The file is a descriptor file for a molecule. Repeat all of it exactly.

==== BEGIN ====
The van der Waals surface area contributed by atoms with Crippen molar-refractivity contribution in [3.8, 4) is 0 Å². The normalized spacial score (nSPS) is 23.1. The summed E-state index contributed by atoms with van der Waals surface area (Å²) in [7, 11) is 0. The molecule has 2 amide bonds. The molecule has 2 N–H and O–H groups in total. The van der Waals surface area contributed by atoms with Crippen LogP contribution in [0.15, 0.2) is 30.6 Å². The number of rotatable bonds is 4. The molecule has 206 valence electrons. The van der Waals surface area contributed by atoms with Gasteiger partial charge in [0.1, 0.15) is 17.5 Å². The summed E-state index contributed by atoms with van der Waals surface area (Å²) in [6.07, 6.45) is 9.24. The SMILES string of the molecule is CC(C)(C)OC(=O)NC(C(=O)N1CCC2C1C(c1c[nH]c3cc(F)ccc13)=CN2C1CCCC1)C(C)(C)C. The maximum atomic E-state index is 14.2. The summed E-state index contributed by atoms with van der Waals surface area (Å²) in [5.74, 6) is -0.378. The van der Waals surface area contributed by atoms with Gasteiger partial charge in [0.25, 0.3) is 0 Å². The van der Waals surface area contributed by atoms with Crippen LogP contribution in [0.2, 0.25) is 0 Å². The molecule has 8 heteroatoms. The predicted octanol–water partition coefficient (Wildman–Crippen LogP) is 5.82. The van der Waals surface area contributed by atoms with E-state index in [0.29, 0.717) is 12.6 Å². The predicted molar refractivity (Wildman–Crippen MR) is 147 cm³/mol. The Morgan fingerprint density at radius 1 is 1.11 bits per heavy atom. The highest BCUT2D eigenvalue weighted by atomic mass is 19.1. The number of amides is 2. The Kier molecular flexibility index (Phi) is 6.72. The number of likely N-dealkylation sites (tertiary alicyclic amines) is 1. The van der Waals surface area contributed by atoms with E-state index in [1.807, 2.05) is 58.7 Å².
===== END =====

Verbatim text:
The van der Waals surface area contributed by atoms with Crippen molar-refractivity contribution in [3.8, 4) is 0 Å². The normalized spacial score (nSPS) is 23.1. The summed E-state index contributed by atoms with van der Waals surface area (Å²) in [7, 11) is 0. The molecule has 2 amide bonds. The molecule has 2 N–H and O–H groups in total. The van der Waals surface area contributed by atoms with Crippen LogP contribution in [0.15, 0.2) is 30.6 Å². The number of rotatable bonds is 4. The molecule has 206 valence electrons. The van der Waals surface area contributed by atoms with Gasteiger partial charge in [0.1, 0.15) is 17.5 Å². The summed E-state index contributed by atoms with van der Waals surface area (Å²) in [6.07, 6.45) is 9.24. The SMILES string of the molecule is CC(C)(C)OC(=O)NC(C(=O)N1CCC2C1C(c1c[nH]c3cc(F)ccc13)=CN2C1CCCC1)C(C)(C)C. The maximum atomic E-state index is 14.2. The summed E-state index contributed by atoms with van der Waals surface area (Å²) in [5.74, 6) is -0.378. The van der Waals surface area contributed by atoms with Gasteiger partial charge in [0.25, 0.3) is 0 Å². The van der Waals surface area contributed by atoms with Crippen LogP contribution in [0.2, 0.25) is 0 Å². The molecule has 8 heteroatoms. The predicted octanol–water partition coefficient (Wildman–Crippen LogP) is 5.82. The van der Waals surface area contributed by atoms with E-state index in [0.29, 0.717) is 12.6 Å². The predicted molar refractivity (Wildman–Crippen MR) is 147 cm³/mol. The Morgan fingerprint density at radius 1 is 1.11 bits per heavy atom. The highest BCUT2D eigenvalue weighted by atomic mass is 19.1. The number of amides is 2. The Kier molecular flexibility index (Phi) is 6.72. The number of likely N-dealkylation sites (tertiary alicyclic amines) is 1. The van der Waals surface area contributed by atoms with E-state index in [1.807, 2.05) is 58.7 Å².